Brig. Gen. Kirk Gibbs, the U.S. Army Corps of Engineers’ 34th Commander and Division Engineer of the Pacific Ocean Division, surveys the destruction caused by the Lahaina wildfires during a visit on Sept. 12, 2023.

Brig. Gen. Kirk Gibbs, the U.S. Army Corps of Engineers’ 34th Commander and Division Engineer of the Pacific Ocean Division, surveys the destruction caused by the Lahaina wildfires during a visit on Sept. 12, 2023. (Joseph Paul Bruton/U.S. Army)

(Tribune News Service) — Green said he was astounded by how many survivors asked that Lahaina be reopened up for tourism.

Gov. Josh Green assured displaced survivors of the Lahaina fire that they will not be forced to leave their hotels and other temporary accommodations once West Maui opens to tourism Oct. 8.

“There is a counternarrative that we should not open up for several years, “ Green told reporters Thursday at a state Capitol news conference. “That’s not possible. But we won’t displace individuals who are currently in hotels or other Airbnbs or other housing to accommodate anyone.”

Nearly 8, 000 survivors of the Aug. 8 wind-driven wildfire that killed at least 97 people and destroyed over 2, 000 structures in Lahaina have been placed at 40 hotels and other accommodations around the island.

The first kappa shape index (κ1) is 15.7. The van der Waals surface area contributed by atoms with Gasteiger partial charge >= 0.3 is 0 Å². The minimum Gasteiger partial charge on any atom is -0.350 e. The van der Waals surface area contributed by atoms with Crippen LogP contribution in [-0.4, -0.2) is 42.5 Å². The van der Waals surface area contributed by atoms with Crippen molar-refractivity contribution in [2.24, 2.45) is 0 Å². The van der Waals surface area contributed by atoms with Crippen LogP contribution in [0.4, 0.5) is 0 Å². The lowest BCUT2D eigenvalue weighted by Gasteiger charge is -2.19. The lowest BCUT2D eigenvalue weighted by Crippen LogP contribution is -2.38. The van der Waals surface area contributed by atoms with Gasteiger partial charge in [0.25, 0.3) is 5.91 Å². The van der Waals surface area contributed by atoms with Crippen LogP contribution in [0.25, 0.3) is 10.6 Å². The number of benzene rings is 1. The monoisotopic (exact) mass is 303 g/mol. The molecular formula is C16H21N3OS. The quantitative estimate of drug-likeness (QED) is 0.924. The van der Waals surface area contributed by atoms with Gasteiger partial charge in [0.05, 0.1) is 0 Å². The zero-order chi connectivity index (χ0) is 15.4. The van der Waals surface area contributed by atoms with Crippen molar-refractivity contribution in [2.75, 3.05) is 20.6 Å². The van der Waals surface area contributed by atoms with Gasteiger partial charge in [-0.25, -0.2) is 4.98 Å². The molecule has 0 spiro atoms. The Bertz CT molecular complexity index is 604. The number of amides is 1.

Earlier this month, Green announced that West Maui would open to the public Oct. 8, a move intended to allow residents to get back to work and to kick-start the economy.

“There’s nothing magical about that (date ), except that it was two months from when the fire occurred, and we just have to begin to heal, “ he said.

Green said he was astounded by how many survivors asked that Lahaina be reopened for tourism.

“About 85 % of the people that we spoke to asked us to open up almost immediately so that they could keep their jobs, “ he said. “Others will feel differently, and we’re not going to pressure them to go back to work or do anything of the sort, but we do know that recovery has to begin.”

State Business, Economic Development and Tourism Director James Tokioka said the state is not condoning properties that are asking survivors—including their own hotel employees—to leave without alternative housing solutions.

“So we want to make that clear. We want to make sure every single survivor has an opportunity, wherever that may be, for shelter, “ Tokioka said.

Green said few tourists are expected to travel to West Maui in the coming months, and he expects those who do will be repeat visitors who will be respectful as the town works to rise from the ashes.

Other developments announced by Green on Thursday :—Plans will be unveiled Tuesday for construction of a school to replace King Kamehameha III Elementary School, which was destroyed in the blaze. “I have authorized resources, “ he said. “I think it’s central to healing to have education for our keiki.”—The Army Corps of Engineers is expected to provide up to $1.5 billion in construction work to help with Lahaina’s recovery.